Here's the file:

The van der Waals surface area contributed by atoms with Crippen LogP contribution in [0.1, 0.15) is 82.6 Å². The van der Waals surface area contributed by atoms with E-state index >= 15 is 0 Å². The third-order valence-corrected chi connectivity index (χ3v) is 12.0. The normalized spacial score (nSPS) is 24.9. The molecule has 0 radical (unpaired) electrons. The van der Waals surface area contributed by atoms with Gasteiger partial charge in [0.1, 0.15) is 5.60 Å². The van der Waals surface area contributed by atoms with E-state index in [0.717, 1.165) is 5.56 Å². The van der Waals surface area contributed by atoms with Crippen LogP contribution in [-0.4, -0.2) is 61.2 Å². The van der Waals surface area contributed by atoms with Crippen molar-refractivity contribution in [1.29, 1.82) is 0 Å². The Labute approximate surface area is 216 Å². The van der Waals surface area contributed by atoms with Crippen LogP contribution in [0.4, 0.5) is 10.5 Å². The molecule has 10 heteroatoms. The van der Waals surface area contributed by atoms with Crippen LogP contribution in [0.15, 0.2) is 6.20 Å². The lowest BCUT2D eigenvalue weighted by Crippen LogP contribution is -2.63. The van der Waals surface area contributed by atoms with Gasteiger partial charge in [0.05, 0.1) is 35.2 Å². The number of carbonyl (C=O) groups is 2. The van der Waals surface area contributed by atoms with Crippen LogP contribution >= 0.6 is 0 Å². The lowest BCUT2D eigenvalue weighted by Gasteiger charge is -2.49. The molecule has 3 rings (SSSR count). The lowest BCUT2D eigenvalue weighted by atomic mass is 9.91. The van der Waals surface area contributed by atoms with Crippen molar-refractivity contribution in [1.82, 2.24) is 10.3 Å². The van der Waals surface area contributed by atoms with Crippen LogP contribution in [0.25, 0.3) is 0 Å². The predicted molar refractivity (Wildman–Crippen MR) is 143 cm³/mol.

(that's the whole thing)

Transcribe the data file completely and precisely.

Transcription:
The van der Waals surface area contributed by atoms with Crippen LogP contribution in [0.1, 0.15) is 82.6 Å². The van der Waals surface area contributed by atoms with E-state index >= 15 is 0 Å². The third-order valence-corrected chi connectivity index (χ3v) is 12.0. The normalized spacial score (nSPS) is 24.9. The molecule has 0 radical (unpaired) electrons. The van der Waals surface area contributed by atoms with Gasteiger partial charge in [0.1, 0.15) is 5.60 Å². The van der Waals surface area contributed by atoms with E-state index in [0.717, 1.165) is 5.56 Å². The van der Waals surface area contributed by atoms with Crippen LogP contribution in [-0.4, -0.2) is 61.2 Å². The van der Waals surface area contributed by atoms with Crippen molar-refractivity contribution in [1.29, 1.82) is 0 Å². The Labute approximate surface area is 216 Å². The van der Waals surface area contributed by atoms with Crippen LogP contribution in [0.4, 0.5) is 10.5 Å². The molecule has 10 heteroatoms. The van der Waals surface area contributed by atoms with Crippen LogP contribution in [0.15, 0.2) is 6.20 Å². The lowest BCUT2D eigenvalue weighted by Crippen LogP contribution is -2.63. The van der Waals surface area contributed by atoms with Gasteiger partial charge in [0.05, 0.1) is 35.2 Å². The number of carbonyl (C=O) groups is 2. The van der Waals surface area contributed by atoms with Crippen LogP contribution >= 0.6 is 0 Å². The lowest BCUT2D eigenvalue weighted by Gasteiger charge is -2.49. The molecule has 3 rings (SSSR count). The lowest BCUT2D eigenvalue weighted by atomic mass is 9.91. The van der Waals surface area contributed by atoms with Crippen molar-refractivity contribution in [1.82, 2.24) is 10.3 Å². The van der Waals surface area contributed by atoms with Crippen LogP contribution in [0.25, 0.3) is 0 Å². The predicted molar refractivity (Wildman–Crippen MR) is 143 cm³/mol.